For the reasons stated below, the court DENIES plaintiffs' motion for a preliminary injunction.[5]

II. BACKGROUND

A. History of the Ordinance

Shortly after taking office, the Mayor of Seattle assembled an Income Inequality Advisory Committee (the " Advisory Committee" ), which consisted of twenty-four members, including representatives of business interests and labor unions. Ordinance, § 1, ¶ 6. The Mayor formed the Advisory Committee to " address the pressing issue of income inequality in Seattle"

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and to seek input regarding a potential increase in the minimum wage. Ordinance, § 1, ¶ ¶ 6, 7; (Feldstein Decl.) Dkt. # 63, ¶ 8. The Advisory Committee reviewed scholarly studies on the impact of minimum wage laws in other cities and hosted numerous public engagement forums, including industry-specific forums. Ordinance, § 1, ¶ 8. In May 2014, the Advisory Committee transmitted its formal recommendation to the Mayor. The recommendation advocated for a phased increase in the minimum wage and acknowledged that small businesses should be subject to a slower phase-in schedule. Ordinance, § 1, ¶ 9; (Feldstein Decl.) Dkt. # 63, ¶ ¶ 10, 11. The recommendation said nothing specific about the categorization of franchisees.

B. The Franchise Business Model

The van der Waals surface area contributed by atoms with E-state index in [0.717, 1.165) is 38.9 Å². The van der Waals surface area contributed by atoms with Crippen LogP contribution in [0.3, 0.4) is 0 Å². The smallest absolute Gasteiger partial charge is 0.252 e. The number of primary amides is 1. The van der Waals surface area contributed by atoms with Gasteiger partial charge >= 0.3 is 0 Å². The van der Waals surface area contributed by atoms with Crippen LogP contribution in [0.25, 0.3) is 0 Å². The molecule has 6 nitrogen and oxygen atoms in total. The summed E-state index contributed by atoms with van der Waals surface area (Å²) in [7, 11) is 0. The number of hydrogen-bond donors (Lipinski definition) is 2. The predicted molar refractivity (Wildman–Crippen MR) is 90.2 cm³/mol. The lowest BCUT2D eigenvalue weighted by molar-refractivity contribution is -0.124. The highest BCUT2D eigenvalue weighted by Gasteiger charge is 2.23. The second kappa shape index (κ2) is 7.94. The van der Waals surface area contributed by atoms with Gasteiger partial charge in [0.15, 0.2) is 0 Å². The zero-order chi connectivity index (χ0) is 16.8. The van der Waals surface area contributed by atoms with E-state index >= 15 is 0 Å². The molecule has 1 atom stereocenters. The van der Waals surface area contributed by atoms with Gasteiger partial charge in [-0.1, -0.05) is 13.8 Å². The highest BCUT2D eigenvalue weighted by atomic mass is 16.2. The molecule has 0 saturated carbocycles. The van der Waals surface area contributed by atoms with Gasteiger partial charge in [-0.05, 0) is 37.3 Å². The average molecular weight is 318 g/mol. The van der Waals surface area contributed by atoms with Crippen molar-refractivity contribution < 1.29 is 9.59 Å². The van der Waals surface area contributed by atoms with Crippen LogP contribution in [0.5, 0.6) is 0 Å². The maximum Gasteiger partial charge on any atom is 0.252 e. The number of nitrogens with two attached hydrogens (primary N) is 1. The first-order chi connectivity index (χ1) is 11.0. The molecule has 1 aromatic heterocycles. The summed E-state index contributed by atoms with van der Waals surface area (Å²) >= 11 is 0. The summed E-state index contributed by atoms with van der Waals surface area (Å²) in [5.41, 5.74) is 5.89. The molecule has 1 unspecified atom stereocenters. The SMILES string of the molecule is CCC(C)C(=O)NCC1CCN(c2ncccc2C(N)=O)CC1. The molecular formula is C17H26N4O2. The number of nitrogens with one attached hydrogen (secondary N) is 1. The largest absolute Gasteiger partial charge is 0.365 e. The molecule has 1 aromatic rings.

The term " franchise business model" refers to a long-term business relationship in which one company (the franchisor) grants other companies (the franchisees) the right to sell products under its brand, using its business model and intellectual property, generally in exchange for ongoing royalty payments and other fees. (Gordon Decl.) Dkt. # 70-2, ¶ 6.[6] Although franchisees are part of the larger organization of the franchisor, they are legally separate entities. (Shane Dep.) Dkt. # 81-4, p. 9.[7] This business model provides the franchisor with the benefits of vertical control over retail units without the investment in assets required by full integration. Mick Carney and Eric Gedajlovic, Vertical Integration in Franchise Systems: Agency Theory and Resource Explanations, 12 Strategic Mgmt. J. 607 (1991). The employees of a franchisee are not employees of the franchisor. (Shane Dep.) Dkt. # 81-4, p. 10. Franchisees manage the day-to-day aspects of their business, including making decisions regarding which workers to hire, how many to hire, the benefits they will offer, and how much to pay their employees. Id., p. 19.